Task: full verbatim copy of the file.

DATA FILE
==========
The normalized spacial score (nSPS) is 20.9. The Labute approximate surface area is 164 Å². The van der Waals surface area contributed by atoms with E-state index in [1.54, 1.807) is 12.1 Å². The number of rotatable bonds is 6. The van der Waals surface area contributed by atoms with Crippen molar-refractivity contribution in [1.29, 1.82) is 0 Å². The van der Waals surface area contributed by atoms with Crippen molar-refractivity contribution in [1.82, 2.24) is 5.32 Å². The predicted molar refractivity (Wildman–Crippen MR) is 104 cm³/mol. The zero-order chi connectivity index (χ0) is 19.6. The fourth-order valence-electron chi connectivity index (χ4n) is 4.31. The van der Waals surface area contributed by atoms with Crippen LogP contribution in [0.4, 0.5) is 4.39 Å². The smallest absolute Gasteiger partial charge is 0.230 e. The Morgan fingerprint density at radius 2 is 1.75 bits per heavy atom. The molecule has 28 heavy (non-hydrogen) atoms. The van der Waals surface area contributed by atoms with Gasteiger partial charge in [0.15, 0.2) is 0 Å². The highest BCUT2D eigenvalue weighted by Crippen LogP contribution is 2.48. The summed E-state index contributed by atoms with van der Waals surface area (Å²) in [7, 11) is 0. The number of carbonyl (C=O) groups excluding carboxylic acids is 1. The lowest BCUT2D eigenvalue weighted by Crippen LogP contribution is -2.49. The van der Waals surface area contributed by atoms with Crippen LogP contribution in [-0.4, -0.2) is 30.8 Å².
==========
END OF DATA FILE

The normalized spacial score (nSPS) is 20.9. The Labute approximate surface area is 164 Å². The van der Waals surface area contributed by atoms with E-state index in [1.54, 1.807) is 12.1 Å². The number of rotatable bonds is 6. The van der Waals surface area contributed by atoms with Crippen molar-refractivity contribution in [1.29, 1.82) is 0 Å². The van der Waals surface area contributed by atoms with Crippen molar-refractivity contribution in [1.82, 2.24) is 5.32 Å². The predicted molar refractivity (Wildman–Crippen MR) is 104 cm³/mol. The zero-order chi connectivity index (χ0) is 19.6. The fourth-order valence-electron chi connectivity index (χ4n) is 4.31. The van der Waals surface area contributed by atoms with Crippen LogP contribution in [0.4, 0.5) is 4.39 Å². The smallest absolute Gasteiger partial charge is 0.230 e. The Morgan fingerprint density at radius 2 is 1.75 bits per heavy atom. The molecule has 28 heavy (non-hydrogen) atoms. The van der Waals surface area contributed by atoms with Gasteiger partial charge in [0.15, 0.2) is 0 Å². The highest BCUT2D eigenvalue weighted by Crippen LogP contribution is 2.48. The summed E-state index contributed by atoms with van der Waals surface area (Å²) in [7, 11) is 0. The number of carbonyl (C=O) groups excluding carboxylic acids is 1. The lowest BCUT2D eigenvalue weighted by Crippen LogP contribution is -2.49. The van der Waals surface area contributed by atoms with Crippen LogP contribution in [-0.4, -0.2) is 30.8 Å².